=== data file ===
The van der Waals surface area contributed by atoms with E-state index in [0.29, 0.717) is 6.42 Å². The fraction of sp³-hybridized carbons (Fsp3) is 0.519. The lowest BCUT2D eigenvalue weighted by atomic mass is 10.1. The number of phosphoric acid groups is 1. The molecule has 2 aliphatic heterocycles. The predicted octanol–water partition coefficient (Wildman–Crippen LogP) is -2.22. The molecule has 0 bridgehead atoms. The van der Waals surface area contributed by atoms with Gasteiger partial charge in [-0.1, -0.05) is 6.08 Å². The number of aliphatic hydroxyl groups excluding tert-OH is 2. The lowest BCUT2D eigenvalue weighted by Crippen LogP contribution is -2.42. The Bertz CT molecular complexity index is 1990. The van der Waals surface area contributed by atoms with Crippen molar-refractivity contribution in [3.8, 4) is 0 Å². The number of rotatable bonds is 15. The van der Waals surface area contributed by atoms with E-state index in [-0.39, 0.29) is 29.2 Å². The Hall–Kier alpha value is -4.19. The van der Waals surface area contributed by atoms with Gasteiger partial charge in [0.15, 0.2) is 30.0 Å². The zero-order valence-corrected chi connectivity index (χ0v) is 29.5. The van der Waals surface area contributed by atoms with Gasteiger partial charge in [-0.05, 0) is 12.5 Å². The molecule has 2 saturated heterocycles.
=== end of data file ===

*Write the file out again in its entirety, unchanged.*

The van der Waals surface area contributed by atoms with E-state index in [0.29, 0.717) is 6.42 Å². The fraction of sp³-hybridized carbons (Fsp3) is 0.519. The lowest BCUT2D eigenvalue weighted by atomic mass is 10.1. The number of phosphoric acid groups is 1. The molecule has 2 aliphatic heterocycles. The predicted octanol–water partition coefficient (Wildman–Crippen LogP) is -2.22. The molecule has 0 bridgehead atoms. The van der Waals surface area contributed by atoms with Gasteiger partial charge in [-0.1, -0.05) is 6.08 Å². The number of aliphatic hydroxyl groups excluding tert-OH is 2. The lowest BCUT2D eigenvalue weighted by Crippen LogP contribution is -2.42. The Bertz CT molecular complexity index is 1990. The van der Waals surface area contributed by atoms with Crippen molar-refractivity contribution in [3.8, 4) is 0 Å². The number of rotatable bonds is 15. The van der Waals surface area contributed by atoms with E-state index in [-0.39, 0.29) is 29.2 Å². The Hall–Kier alpha value is -4.19. The van der Waals surface area contributed by atoms with Gasteiger partial charge in [0.15, 0.2) is 30.0 Å². The zero-order valence-corrected chi connectivity index (χ0v) is 29.5. The van der Waals surface area contributed by atoms with Gasteiger partial charge in [-0.05, 0) is 12.5 Å². The molecule has 2 saturated heterocycles.